Greene and Columbia county officials awaiting shipments of testing kits were disappointed to learn Thursday the delivery was postponed for a week.
As calls for public testing intensify, Columbia County officials unveiled plans for a drive-through testing clinic on Wednesday.
Greene and Columbia county officials said the kits will be used for public testing and to monitor nursing-home populations.
The Columbia County Health Department will open a clinic to test members of the public for COVID-19 using the 1,000 commercial testing kits the county has ordered from Thermo Fisher, health department officials confirmed Thursday.
The testing kits were due to be delivered Friday, but have been delayed one week by the supplier.
“We are planning to try and model the SUNY Albany testing site with pre-registration only that will include screening questions to help prioritize and screen people,” Columbia County Health Department Public Information Officer Patricia Abitabile said.
The planned drive-thru clinic will test 150 pre-screened individuals, Abitabile said.
“We are planning on making this the first of several clinics; this is a trial run,” she said.
The Columbia County Health Department is working with Columbia Memorial Health to organize the testing clinic. A location has not been determined, Abitabile said.
“This is all done in conjunction with CMH that is providing people who will do the testing,” she said. “CMH will be working with us together.”
Only pre-registered individuals and those referred to the county by providers will be considered for testing, Abitabile said.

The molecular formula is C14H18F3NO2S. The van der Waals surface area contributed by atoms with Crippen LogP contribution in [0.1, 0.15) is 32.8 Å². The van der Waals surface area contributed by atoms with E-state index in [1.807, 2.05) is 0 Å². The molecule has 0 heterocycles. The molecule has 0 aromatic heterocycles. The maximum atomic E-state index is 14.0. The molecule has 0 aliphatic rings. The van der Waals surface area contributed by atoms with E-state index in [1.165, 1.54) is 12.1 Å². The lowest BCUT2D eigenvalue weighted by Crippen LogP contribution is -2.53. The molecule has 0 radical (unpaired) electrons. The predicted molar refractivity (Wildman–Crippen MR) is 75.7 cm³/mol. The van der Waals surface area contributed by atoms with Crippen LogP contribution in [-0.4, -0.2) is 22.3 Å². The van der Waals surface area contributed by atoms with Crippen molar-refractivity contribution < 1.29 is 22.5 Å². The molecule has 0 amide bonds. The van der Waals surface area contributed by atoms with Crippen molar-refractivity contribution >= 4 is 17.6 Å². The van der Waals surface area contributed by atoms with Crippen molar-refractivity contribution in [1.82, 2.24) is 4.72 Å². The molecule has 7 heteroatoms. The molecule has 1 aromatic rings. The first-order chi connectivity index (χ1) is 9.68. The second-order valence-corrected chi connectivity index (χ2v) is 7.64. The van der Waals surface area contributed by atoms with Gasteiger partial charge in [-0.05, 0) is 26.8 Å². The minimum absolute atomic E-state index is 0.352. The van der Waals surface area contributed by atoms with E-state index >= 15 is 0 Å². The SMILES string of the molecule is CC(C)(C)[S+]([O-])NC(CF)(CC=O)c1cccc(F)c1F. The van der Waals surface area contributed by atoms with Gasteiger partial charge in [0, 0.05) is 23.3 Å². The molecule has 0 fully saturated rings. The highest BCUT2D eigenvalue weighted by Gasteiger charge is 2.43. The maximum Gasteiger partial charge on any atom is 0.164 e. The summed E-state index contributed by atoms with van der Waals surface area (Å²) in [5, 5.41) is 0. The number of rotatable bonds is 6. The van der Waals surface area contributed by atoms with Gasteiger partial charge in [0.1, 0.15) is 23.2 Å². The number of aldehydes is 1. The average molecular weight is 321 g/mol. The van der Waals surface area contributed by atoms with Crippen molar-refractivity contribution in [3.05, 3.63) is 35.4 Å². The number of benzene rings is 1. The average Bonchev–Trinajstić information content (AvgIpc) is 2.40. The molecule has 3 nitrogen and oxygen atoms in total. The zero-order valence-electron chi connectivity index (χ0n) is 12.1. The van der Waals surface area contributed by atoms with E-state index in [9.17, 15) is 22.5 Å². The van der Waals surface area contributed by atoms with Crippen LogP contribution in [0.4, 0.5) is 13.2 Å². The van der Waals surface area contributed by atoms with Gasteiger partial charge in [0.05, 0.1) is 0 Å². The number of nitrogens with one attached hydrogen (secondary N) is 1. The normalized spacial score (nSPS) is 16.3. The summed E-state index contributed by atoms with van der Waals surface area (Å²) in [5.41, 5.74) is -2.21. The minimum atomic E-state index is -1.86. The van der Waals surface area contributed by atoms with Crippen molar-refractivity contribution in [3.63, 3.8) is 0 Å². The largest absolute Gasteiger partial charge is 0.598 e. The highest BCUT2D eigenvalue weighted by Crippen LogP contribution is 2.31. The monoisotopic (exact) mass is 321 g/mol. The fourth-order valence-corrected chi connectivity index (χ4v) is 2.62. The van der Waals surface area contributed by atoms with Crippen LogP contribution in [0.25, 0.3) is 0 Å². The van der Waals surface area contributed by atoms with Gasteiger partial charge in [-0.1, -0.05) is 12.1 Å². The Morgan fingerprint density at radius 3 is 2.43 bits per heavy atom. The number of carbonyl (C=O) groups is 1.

The clinic announcement follows a week of increased testing by Greene and Columbia county health departments, which each received 100 kits from the state. With those supplies nearly depleted, officials are renewing their efforts to secure testing kits from state and commercial sources.
Columbia County has used 60 of the 100 testing kits from the state, Abitabile confirmed.
The 100 testing kits provided to Greene County were used within a couple of days, Greene County Legislature Chairman Patrick Linger, R-New Baltimore, confirmed. An additional 25 testing kits donated by Ulster County have also been used, he said.
“Our public-health team already used those tests on nursing-home staff and patients,” he said.
Linger confirmed that Greene County has placed an order for 1,000 testing kits. The kits will either be paid for with grant money from the state or with taxpayer dollars and then reimbursed by the Federal Emergency Management Agency, he said.
Greene County has also placed repeated requests with the state for testing kits and personal protective equipment. On Tuesday, a trailer delivered supplies to the county’s Emergency Operations Center, Linger said.
“I spoke with Congressman [Antonio] Delgado and he was going to advocate on our behalf to the state. He was going to make that call on our behalf,” Linger said. “When that PPE showed up, I can only assume it was because those calls were made.”
In a statement, Delgado, D-19, said he will continue to work alongside local partners to advocate for supplies.
“I am glad to see that Greene County was able to obtain needed PPE and testing kits from the state,” Delgado said. “Earlier this week, I spoke with Legislature Chairman Linger and my office was in touch with the governor’s office to advocate on their behalf. I appreciate the governor’s swift action to get these needed materials to our community,”
Linger traveled to Ulster County on Tuesday to receive a donation of testing kits and disposable gowns from the Ulster County Public Health Department.
Ulster County Deputy Executive John Milgrim called Linger to offer the donation after seeing an article in The Daily Mail about Greene County’s lack of PPE and testing equipment.
“He told me he could help us out because they do have several health care providers that are able to get things we cannot,” he said, noting that Ulster County has four times the population of Greene County.
Linger called the donation “advantageous and gracious.”